Cobble Hill

New novel ‘The Fugitives’ is ‘Thoughtful, Full of Action’

Brooklyn BookBeat: Author to Read in Cobble Hill

January 22, 2016 Brooklyn Daily Eagle
Author Christopher Sorrentino will speak about his new book at BookCourt in Cobble Hill on Feb. 9. Photo courtesy of Simon & Schuster
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In “The Fugitives” (Feb. 9, Simon & Schuster), National Book Award finalist Christopher Sorrentino (“Trance,” 2005) pulls off a clever literary feat. He packages a powerful meditation on race and identity, love and obsession, and compulsion and free will into a novel that moves like a good old-fashioned caper. The result is wholly engaging, a book that is “thoughtful but full of action — and a pleasing entertainment, too” (Kirkus Reviews).

The author will appear at BookCourt in Cobble Hill on Feb. 9 (7 p.m., 163 Court St.), to read from and discuss his book.

The premise is simple: A man takes leave of his big-city life after personal disaster and seeks refuge in a remote Midwestern town. He reinvents himself there to escape his past and tarnished professional reputation, but it turns out he can only take his charade so far before others — who also are not fully what they seem — force him to confront his true self.

Complications emerge as Sandy Mulligan, the disgraced writer, pursues a relationship with Kat Danhoff, a Chicago reporter with secrets of her own. They first encounter each other in a most unusual way: while listening to the native Ojibway storyteller John Salteau at a local library. Danhoff believes Salteau relates to her investigation of a supposed casino theft. Mulligan knows nothing of this, or of Danhoff’s life in Chicago, when he befriends her and begins telling a colorful version of his own story.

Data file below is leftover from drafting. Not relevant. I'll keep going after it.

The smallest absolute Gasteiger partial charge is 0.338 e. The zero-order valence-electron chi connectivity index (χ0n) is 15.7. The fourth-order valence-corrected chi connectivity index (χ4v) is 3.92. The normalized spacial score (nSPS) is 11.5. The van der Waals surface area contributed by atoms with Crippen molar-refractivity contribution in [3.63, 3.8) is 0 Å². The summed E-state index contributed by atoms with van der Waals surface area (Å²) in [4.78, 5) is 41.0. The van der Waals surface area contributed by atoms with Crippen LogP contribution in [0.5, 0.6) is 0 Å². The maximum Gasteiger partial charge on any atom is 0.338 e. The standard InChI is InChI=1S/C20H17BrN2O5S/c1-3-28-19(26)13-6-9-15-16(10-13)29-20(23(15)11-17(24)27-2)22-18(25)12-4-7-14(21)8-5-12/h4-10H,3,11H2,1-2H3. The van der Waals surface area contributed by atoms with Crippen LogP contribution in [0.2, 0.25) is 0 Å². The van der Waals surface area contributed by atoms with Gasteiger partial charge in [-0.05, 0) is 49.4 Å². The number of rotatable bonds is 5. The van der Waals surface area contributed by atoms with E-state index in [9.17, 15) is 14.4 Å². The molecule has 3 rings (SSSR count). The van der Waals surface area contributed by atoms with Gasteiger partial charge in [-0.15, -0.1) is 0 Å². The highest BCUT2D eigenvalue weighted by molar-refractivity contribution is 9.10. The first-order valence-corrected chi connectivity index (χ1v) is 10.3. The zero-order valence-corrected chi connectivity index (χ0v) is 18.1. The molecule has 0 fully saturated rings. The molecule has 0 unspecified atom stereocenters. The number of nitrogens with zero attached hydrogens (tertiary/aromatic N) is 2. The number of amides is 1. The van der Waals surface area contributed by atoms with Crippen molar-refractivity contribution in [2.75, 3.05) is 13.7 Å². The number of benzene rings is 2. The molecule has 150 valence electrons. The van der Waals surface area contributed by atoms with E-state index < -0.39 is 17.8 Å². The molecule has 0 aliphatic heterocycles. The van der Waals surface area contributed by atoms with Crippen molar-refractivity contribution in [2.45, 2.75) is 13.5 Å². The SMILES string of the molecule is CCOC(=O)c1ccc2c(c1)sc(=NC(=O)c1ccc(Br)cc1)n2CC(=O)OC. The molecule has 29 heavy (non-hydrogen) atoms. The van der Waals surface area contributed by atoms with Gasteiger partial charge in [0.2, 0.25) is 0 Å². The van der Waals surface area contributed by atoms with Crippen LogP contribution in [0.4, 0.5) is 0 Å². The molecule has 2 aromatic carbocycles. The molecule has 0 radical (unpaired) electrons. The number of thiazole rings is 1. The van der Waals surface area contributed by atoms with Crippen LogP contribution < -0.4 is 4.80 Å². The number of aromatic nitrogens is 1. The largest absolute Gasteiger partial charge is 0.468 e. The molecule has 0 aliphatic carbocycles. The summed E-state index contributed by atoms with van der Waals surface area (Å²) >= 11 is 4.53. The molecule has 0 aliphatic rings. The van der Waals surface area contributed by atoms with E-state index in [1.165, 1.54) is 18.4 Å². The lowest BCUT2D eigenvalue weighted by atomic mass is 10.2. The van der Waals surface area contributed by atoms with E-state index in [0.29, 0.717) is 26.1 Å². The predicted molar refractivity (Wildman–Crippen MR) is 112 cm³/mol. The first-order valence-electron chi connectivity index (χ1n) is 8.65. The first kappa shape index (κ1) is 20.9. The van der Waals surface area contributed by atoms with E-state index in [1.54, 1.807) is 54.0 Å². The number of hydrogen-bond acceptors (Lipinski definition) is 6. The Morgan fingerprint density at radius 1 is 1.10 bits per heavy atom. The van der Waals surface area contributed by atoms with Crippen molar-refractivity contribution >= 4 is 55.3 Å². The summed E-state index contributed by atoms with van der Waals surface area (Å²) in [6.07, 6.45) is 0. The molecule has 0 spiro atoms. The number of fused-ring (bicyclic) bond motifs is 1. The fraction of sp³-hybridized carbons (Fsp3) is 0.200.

“Trance” was hailed as and “full-blooded … hilarious, satiric” (San Francisco Chronicle) and “a brilliant hallucinatory fever dream of Americana,” (Seattle Weekly) and elicited comparisons to Don DeLillo and Philip Roth. With “The Fugitives,” Sorrentino puts the reader in Elmore Leonard-land — in this case, Cherry City, Michigan — and that’s exactly the kind of mood Sorrentino evokes: unnerving, desolate, full of warm corners in shady places (casinos, hotels, diners).

At once a love story, a ghost story and a crime thriller, “The Fugitives” dazzles with incisive descriptions, crackling dialogue and devastating observations while keeping the reader on his or her toes with a steady undertow of danger. It is also a cautionary tale of 21st-century American life — a meditation on the meaning of identity, on the role storytelling plays in our understanding of ourselves and each other and on the difficulty of making genuine connections in a world that’s connected in almost every way.

Christopher Sorrentino is the author of five books, including the National Book Award Finalist “Trance.” His work has appeared in Esquire, Granta, Harper’s, The New York Times, Tin House and many other publications. He lives in New York City.


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